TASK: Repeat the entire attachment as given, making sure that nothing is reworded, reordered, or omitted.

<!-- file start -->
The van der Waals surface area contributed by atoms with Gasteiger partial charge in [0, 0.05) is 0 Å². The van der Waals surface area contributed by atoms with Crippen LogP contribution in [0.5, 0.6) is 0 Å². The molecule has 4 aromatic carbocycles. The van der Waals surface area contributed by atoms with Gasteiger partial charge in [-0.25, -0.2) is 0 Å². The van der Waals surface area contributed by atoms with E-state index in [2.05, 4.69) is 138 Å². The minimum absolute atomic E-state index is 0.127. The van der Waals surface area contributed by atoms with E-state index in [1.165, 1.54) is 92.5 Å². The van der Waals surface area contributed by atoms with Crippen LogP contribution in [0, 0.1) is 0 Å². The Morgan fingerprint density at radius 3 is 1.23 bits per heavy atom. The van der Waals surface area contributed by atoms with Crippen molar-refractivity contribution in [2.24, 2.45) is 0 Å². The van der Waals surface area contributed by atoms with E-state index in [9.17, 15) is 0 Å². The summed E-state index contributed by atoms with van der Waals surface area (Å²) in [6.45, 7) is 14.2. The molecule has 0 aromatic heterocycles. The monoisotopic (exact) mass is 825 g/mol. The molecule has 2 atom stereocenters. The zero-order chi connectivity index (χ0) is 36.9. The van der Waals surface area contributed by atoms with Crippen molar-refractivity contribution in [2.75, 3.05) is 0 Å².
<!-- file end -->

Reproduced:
The van der Waals surface area contributed by atoms with Gasteiger partial charge in [0, 0.05) is 0 Å². The van der Waals surface area contributed by atoms with Crippen LogP contribution in [0.5, 0.6) is 0 Å². The molecule has 4 aromatic carbocycles. The van der Waals surface area contributed by atoms with Gasteiger partial charge in [-0.25, -0.2) is 0 Å². The van der Waals surface area contributed by atoms with E-state index in [2.05, 4.69) is 138 Å². The minimum absolute atomic E-state index is 0.127. The van der Waals surface area contributed by atoms with E-state index in [1.165, 1.54) is 92.5 Å². The van der Waals surface area contributed by atoms with Crippen LogP contribution in [0, 0.1) is 0 Å². The Morgan fingerprint density at radius 3 is 1.23 bits per heavy atom. The van der Waals surface area contributed by atoms with Crippen molar-refractivity contribution in [2.24, 2.45) is 0 Å². The van der Waals surface area contributed by atoms with E-state index in [9.17, 15) is 0 Å². The summed E-state index contributed by atoms with van der Waals surface area (Å²) in [6.45, 7) is 14.2. The molecule has 0 aromatic heterocycles. The monoisotopic (exact) mass is 825 g/mol. The molecule has 2 atom stereocenters. The zero-order chi connectivity index (χ0) is 36.9. The van der Waals surface area contributed by atoms with Crippen molar-refractivity contribution in [2.75, 3.05) is 0 Å².